The first segment for NASA’s Space Launch System (SLS), a behemoth booster designed to send astronauts on expeditions into deep space, has arrived at the agency’s Kennedy Space Centre in Florida.
The Interim Cryogenic Propulsion Stage (ICPS) was transported from the United Launch Alliance (ULA) facility at Cape Canaveral Air Force Station, where it had been undergoing final testing and checkout since arriving in February, to the Space Station Processing Facility at Kennedy. The ICPS will be located at the very top of the SLS, just below the Orion capsule.
During Exploration Mission-1, NASA’s first test mission of the SLS rocket and Orion, the ICPS, filled with liquid oxygen and liquid hydrogen, will give Orion the big in-space push needed to fly beyond the moon before returning to Earth over the course of about a three-week mission.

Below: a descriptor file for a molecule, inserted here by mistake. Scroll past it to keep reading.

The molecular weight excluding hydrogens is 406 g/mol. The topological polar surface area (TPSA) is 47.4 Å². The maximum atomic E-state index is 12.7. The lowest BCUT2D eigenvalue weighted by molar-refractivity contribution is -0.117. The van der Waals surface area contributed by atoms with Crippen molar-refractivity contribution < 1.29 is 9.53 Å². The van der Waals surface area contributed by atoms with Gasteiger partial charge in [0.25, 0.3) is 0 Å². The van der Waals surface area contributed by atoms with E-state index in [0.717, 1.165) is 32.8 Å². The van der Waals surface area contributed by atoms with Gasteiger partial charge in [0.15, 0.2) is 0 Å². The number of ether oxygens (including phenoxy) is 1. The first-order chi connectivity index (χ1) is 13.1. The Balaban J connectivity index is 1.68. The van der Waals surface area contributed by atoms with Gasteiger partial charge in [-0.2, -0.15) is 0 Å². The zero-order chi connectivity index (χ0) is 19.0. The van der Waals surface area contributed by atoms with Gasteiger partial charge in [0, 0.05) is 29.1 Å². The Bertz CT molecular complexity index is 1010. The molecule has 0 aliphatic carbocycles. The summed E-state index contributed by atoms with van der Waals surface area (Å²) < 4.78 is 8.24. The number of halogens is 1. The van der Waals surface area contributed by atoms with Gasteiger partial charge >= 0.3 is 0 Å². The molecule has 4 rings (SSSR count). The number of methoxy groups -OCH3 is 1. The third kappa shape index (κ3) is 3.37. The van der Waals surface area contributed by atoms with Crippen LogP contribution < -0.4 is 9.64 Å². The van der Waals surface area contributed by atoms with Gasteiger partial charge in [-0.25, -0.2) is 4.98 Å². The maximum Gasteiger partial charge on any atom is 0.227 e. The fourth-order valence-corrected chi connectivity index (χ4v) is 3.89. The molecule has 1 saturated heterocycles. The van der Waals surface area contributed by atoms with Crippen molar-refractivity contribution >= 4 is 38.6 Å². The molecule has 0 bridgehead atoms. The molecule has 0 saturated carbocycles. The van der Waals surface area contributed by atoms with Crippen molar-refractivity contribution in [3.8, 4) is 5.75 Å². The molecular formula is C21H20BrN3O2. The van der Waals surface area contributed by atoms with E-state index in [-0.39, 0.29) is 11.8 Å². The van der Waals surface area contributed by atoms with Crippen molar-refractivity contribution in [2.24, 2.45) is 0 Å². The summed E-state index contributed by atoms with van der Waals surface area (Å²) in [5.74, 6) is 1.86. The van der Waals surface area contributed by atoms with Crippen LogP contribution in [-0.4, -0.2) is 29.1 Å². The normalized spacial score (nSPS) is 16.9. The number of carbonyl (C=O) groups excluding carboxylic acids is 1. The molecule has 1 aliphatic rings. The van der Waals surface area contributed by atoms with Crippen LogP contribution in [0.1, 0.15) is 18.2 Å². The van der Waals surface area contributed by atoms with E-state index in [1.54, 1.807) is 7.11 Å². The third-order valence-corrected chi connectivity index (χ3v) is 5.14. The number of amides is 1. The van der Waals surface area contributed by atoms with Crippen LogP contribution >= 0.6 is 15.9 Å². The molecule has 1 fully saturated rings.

The first flight will not have humans aboard but it paves the way for future missions with astronauts. Ultimately, it will help NASA prepare for missions to the Red Planet.
Mike Sarafin, Exploration Mission-1 Mission Manager at NASA Headquarters in Washingston, said, “This is a mission that truly will do what hasn’t been done and learn what isn’t known. It will blaze a trail that people will follow on the next Orion flight, pushing the edges of the envelope to prepare for that mission.”
The ICPS was designed and built by ULA in Decatur, Alabama, and Boeing in Huntsville, Alabama. The propulsion stage will be cleaned and maintained and remain in the high bay at the Space Station Processing Facility until it is moved to the VAB when it is time for stacking operations.
The SLS, the most powerful rocket NASA has ever built, and Orion is expected to blast off from Launch Complex 39B at NASA’s modernised spaceport at Kennedy Space Centre in 2019.